CONCACAF’s best to battle in group stage
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It has been six years since CONCACAF changed the format of its region’s continental competition, switching from the Champions’ Cup to the more traditional Champions League style in 2008. While the Champions’ Cup followed several different formats from its inception in 1962 until the change in 2008, only a few teams – eight, for example, from 2004-2008 – would compete each year, vastly under-representing the region’s 41 Member Associations.

Now in its current set-up, 24 teams from North America, Central America and the Caribbean take part in the Champions League allowing for a more diverse and wide-range of clubs to compete for a spot in the FIFA Club World Cup. This season’s edition offers up more of the same, including five teams making their inaugural appearance in the Champions League with a total of 13 countries represented. FIFA.com previews the group stage of the 2014/15 CONCACAF Champions League, which kicks off on Tuesday.

The CONCACAF Champions League group stage is a gruelling affair with a very slim margin of error as the 24 teams quickly dwindle down to the final eight for the competition’s quarter-finals. Eight groups of three teams lock horns, playing each other twice for a total of four games per team, with the club atop the table advancing to the quarter-finals. The group stage is played out from the beginning of August through the end of October and the last eight return to action in February 2015.

Monterrey missing
Mexican clubs have dominated the regional competition both in the Champions League, having won the current format on all six occasions, and in the Champions Cup where another 24 titles belong to Mexican teams. Monterrey impressively won three consecutive Champions League crowns from 2010-2013, though Los Rayados have missed out on the past two seasons due to a slump of poor form in the Liga MX. Monterrey’s absence has opened the door for other Mexican clubs to enter the fray, which is what Cruz Azul capitalised on last year, edging fellow Mexican side Toluca on away goals to claim the 2013/14 Champions League and a berth in the FIFA Club World Cup Morocco 2014 this December.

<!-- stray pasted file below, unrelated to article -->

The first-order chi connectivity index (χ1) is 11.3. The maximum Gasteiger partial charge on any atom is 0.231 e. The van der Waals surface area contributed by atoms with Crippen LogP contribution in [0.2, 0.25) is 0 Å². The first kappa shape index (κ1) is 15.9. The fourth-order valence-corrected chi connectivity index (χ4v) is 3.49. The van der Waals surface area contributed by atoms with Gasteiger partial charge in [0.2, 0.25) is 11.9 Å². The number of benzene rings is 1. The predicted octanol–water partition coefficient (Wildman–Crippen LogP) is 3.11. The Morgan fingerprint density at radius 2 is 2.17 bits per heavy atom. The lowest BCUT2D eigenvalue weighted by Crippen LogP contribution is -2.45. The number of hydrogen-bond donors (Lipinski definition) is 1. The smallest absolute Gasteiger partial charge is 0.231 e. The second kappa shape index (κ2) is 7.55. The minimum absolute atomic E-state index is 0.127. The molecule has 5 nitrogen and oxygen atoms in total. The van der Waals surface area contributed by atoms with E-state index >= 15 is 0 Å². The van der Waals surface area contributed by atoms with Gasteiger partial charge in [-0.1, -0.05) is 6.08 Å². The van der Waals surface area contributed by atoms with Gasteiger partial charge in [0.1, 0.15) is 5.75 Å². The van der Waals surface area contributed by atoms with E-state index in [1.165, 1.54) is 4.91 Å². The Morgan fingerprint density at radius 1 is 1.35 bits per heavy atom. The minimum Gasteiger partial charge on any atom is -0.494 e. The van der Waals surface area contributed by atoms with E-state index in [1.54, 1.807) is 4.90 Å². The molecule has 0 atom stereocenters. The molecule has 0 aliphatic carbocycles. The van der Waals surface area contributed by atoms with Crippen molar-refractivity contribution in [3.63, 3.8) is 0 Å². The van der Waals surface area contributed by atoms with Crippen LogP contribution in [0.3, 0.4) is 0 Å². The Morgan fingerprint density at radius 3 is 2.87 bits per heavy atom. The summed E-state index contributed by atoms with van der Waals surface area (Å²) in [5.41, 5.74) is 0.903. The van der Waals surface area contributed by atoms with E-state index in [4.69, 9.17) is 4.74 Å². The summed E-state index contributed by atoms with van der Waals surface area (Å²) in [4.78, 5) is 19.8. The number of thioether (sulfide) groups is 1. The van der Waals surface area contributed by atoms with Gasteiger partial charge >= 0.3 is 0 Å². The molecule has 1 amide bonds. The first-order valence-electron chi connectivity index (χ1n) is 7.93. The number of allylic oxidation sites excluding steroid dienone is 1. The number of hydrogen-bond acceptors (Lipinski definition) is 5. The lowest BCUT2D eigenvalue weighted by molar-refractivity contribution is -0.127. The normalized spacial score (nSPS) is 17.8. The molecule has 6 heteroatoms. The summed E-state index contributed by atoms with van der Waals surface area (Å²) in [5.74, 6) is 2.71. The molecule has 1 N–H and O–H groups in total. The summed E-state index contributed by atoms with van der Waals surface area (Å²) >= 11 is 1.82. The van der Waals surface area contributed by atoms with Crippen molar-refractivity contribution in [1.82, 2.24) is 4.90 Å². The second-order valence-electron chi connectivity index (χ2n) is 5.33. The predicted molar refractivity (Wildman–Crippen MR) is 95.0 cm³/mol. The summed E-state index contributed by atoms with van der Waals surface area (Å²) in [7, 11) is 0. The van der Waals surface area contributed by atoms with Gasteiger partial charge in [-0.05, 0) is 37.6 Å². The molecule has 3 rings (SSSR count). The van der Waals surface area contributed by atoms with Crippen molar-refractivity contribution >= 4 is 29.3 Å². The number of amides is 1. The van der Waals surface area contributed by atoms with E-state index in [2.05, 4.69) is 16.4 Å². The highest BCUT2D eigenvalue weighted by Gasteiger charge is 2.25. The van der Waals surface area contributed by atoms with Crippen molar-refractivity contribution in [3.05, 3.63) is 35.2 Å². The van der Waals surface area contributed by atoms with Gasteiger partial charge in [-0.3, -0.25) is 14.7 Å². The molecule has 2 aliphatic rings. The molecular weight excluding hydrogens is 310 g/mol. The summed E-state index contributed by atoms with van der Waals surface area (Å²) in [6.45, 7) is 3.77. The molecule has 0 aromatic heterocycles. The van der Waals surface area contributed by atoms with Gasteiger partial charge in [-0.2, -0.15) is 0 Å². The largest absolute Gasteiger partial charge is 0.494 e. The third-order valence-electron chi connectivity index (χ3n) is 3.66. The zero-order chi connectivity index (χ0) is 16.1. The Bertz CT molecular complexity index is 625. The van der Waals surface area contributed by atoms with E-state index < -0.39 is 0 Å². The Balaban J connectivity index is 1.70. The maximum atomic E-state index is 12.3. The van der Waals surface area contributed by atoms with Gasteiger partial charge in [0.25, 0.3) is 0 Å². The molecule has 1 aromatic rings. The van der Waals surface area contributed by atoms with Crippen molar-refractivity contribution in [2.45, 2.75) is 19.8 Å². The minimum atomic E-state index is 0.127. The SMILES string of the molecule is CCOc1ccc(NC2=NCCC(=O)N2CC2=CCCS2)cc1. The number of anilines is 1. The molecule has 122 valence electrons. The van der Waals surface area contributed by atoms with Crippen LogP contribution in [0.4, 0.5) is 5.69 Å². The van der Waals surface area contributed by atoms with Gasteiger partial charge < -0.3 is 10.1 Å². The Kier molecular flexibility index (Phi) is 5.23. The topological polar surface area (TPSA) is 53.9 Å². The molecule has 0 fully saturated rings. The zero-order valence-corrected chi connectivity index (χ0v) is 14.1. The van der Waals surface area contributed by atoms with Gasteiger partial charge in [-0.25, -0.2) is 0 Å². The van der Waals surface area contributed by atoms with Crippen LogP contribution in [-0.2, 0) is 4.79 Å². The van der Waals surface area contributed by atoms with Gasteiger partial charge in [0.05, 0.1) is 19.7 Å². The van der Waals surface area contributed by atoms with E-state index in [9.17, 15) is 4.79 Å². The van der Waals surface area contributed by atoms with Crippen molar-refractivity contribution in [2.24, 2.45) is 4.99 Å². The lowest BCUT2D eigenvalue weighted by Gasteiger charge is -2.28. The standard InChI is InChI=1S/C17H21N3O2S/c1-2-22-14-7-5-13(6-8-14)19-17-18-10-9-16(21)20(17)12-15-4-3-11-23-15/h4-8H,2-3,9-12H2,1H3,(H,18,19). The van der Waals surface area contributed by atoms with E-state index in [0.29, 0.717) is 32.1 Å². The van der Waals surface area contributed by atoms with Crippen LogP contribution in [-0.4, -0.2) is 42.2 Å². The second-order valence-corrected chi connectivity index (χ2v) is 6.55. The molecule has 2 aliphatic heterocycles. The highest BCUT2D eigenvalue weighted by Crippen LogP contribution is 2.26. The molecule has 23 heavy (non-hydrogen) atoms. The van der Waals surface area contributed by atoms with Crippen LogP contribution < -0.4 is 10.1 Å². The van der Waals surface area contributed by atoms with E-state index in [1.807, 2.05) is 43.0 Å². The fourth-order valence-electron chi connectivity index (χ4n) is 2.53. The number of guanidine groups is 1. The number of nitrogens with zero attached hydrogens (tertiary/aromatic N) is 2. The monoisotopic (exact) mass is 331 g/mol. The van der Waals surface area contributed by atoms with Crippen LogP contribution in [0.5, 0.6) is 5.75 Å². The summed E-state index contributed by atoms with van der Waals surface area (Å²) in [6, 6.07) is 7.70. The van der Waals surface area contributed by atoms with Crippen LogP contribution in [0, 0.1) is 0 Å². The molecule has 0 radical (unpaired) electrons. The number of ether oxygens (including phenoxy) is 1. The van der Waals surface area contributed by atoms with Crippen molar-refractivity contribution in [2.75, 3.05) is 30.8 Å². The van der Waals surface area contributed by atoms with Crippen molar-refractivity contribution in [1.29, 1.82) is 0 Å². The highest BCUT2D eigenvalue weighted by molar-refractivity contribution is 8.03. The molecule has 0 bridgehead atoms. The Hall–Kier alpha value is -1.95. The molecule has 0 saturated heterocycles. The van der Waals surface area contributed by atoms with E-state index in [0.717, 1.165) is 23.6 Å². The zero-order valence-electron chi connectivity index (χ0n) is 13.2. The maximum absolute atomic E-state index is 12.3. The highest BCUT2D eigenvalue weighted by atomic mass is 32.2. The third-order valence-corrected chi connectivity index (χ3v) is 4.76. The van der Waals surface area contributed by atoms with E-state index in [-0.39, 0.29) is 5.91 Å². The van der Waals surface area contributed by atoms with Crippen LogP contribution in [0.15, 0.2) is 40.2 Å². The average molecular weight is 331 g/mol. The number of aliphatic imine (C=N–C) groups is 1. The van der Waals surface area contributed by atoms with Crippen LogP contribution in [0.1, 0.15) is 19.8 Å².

La Máquina have a difficult path to defend their title, however. Cruz Azul are in arguably the toughest group (Group 6) of the competition and have to face Costa Rican powerhouse Alajuelense and a pesky side from Panama, 2014 Clausura champions Chorillo. Luis Fernando Tena’s side take on Los Rojinegros on the first matchday of the Champions League, and the two will face each other again in Alajuela during the final round of Group Stage play on 21 October.

Wide open group play
Group 1 features a tough Pachuca side, who won the 2009/10 title in their only prior Champions League appearance, going up against Guatemalan regulars CSD Municipal and Honduras’ Real Espana. The other dominant Costa Rican club, Saprissa, take on Real Esteli from Nicaragua and Major League Soccer outfit Sporting Kansas City, who bowed out at the quarter-final stage last year to eventual champions Cruz Azul, in Group 2. Two more MLS teams, Montreal Impact and New York Red Bulls, and El Salvadorian side CD FAS make up Group 3, while another American club, D.C. United, take on Panamanian club Tauro alongside Jamaican side and Champions League newcomers Waterhouse in Group 4.

Olimpia, one of only two teams to have featured in all six previous Champions League seasons, will have to overcome MLS side Portland Timbers and Guyana club Alpha United in Group 5 for the Honduras club to match their best showing in the competition when they reached the quarter-finals in 2010/11. Group 7 features the other team to have appeared in each Champions League season since 2008, Isidro Metapan. The El Salvadorian side are joined by Mexican club Leon and Belize’s Belmopan Bandits, both of whom are making their inaugural Champions League appearances. Lastly, Group 8 features Mexico’s Club America taking on Comunicaciones from Guatemala and debutants Bayamon of Puerto Rico.

Have your say
As has been demonstrated in the past, nothing is certain in the CONCACAF Champions League group stage. Will Mexico’s clubs continue to reign supreme over CONCACAF and win a seventh consecutive regional title? Will one of the five newcomers to the competition spring a surprise on one of the favourites? Tell us how you think the group stage will play out over the next two-and-a-half months and who you believe will be left standing in the quarter-finals next February!